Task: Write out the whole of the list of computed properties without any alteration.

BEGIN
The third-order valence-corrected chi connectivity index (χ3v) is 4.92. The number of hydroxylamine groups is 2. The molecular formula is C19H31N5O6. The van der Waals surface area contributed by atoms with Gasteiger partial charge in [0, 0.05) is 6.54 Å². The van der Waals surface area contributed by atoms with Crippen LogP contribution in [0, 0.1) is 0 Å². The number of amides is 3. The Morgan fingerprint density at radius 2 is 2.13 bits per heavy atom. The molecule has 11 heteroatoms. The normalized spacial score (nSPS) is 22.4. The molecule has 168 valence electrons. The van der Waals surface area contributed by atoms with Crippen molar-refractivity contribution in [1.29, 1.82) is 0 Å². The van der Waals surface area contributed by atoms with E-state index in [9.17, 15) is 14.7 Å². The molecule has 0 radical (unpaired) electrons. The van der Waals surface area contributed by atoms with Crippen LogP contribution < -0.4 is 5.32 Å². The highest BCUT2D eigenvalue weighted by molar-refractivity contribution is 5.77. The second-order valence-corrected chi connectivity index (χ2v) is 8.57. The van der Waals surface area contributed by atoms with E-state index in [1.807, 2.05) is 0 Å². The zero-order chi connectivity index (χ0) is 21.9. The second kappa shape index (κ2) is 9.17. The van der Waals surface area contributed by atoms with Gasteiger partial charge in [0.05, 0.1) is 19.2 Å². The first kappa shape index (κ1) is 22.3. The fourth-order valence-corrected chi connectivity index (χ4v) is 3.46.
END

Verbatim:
The third-order valence-corrected chi connectivity index (χ3v) is 4.92. The number of hydroxylamine groups is 2. The molecular formula is C19H31N5O6. The van der Waals surface area contributed by atoms with Gasteiger partial charge in [0, 0.05) is 6.54 Å². The van der Waals surface area contributed by atoms with Crippen LogP contribution in [0, 0.1) is 0 Å². The number of amides is 3. The Morgan fingerprint density at radius 2 is 2.13 bits per heavy atom. The molecule has 11 heteroatoms. The normalized spacial score (nSPS) is 22.4. The molecule has 168 valence electrons. The van der Waals surface area contributed by atoms with Crippen molar-refractivity contribution in [1.29, 1.82) is 0 Å². The van der Waals surface area contributed by atoms with E-state index in [9.17, 15) is 14.7 Å². The molecule has 0 radical (unpaired) electrons. The van der Waals surface area contributed by atoms with Crippen LogP contribution < -0.4 is 5.32 Å². The highest BCUT2D eigenvalue weighted by molar-refractivity contribution is 5.77. The second-order valence-corrected chi connectivity index (χ2v) is 8.57. The van der Waals surface area contributed by atoms with E-state index in [1.807, 2.05) is 0 Å². The zero-order chi connectivity index (χ0) is 21.9. The second kappa shape index (κ2) is 9.17. The van der Waals surface area contributed by atoms with Gasteiger partial charge in [0.05, 0.1) is 19.2 Å². The first kappa shape index (κ1) is 22.3. The fourth-order valence-corrected chi connectivity index (χ4v) is 3.46.